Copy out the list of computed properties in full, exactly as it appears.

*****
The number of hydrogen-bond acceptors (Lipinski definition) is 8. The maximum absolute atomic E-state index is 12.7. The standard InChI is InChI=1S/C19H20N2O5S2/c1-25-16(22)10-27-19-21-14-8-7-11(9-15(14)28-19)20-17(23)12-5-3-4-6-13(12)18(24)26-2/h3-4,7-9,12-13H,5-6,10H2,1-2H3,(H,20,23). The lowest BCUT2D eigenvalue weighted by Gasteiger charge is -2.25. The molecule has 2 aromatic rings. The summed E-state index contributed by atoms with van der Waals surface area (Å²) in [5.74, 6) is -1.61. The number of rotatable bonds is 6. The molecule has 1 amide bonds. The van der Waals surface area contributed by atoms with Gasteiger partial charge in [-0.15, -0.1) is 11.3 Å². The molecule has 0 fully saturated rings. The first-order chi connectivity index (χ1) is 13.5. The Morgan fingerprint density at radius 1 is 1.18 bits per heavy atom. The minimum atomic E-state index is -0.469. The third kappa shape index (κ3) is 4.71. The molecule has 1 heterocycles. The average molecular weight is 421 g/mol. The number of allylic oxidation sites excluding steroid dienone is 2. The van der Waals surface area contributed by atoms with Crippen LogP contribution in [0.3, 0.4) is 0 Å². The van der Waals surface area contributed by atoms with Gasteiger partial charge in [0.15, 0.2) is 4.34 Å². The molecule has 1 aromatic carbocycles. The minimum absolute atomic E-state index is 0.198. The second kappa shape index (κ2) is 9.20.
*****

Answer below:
The number of hydrogen-bond acceptors (Lipinski definition) is 8. The maximum absolute atomic E-state index is 12.7. The standard InChI is InChI=1S/C19H20N2O5S2/c1-25-16(22)10-27-19-21-14-8-7-11(9-15(14)28-19)20-17(23)12-5-3-4-6-13(12)18(24)26-2/h3-4,7-9,12-13H,5-6,10H2,1-2H3,(H,20,23). The lowest BCUT2D eigenvalue weighted by Gasteiger charge is -2.25. The molecule has 2 aromatic rings. The summed E-state index contributed by atoms with van der Waals surface area (Å²) in [5.74, 6) is -1.61. The number of rotatable bonds is 6. The molecule has 1 amide bonds. The van der Waals surface area contributed by atoms with Gasteiger partial charge in [-0.15, -0.1) is 11.3 Å². The molecule has 0 fully saturated rings. The first-order chi connectivity index (χ1) is 13.5. The Morgan fingerprint density at radius 1 is 1.18 bits per heavy atom. The minimum atomic E-state index is -0.469. The third kappa shape index (κ3) is 4.71. The molecule has 1 heterocycles. The average molecular weight is 421 g/mol. The number of allylic oxidation sites excluding steroid dienone is 2. The van der Waals surface area contributed by atoms with Crippen LogP contribution in [0.3, 0.4) is 0 Å². The van der Waals surface area contributed by atoms with Gasteiger partial charge in [0.15, 0.2) is 4.34 Å². The molecule has 1 aromatic carbocycles. The minimum absolute atomic E-state index is 0.198. The second kappa shape index (κ2) is 9.20.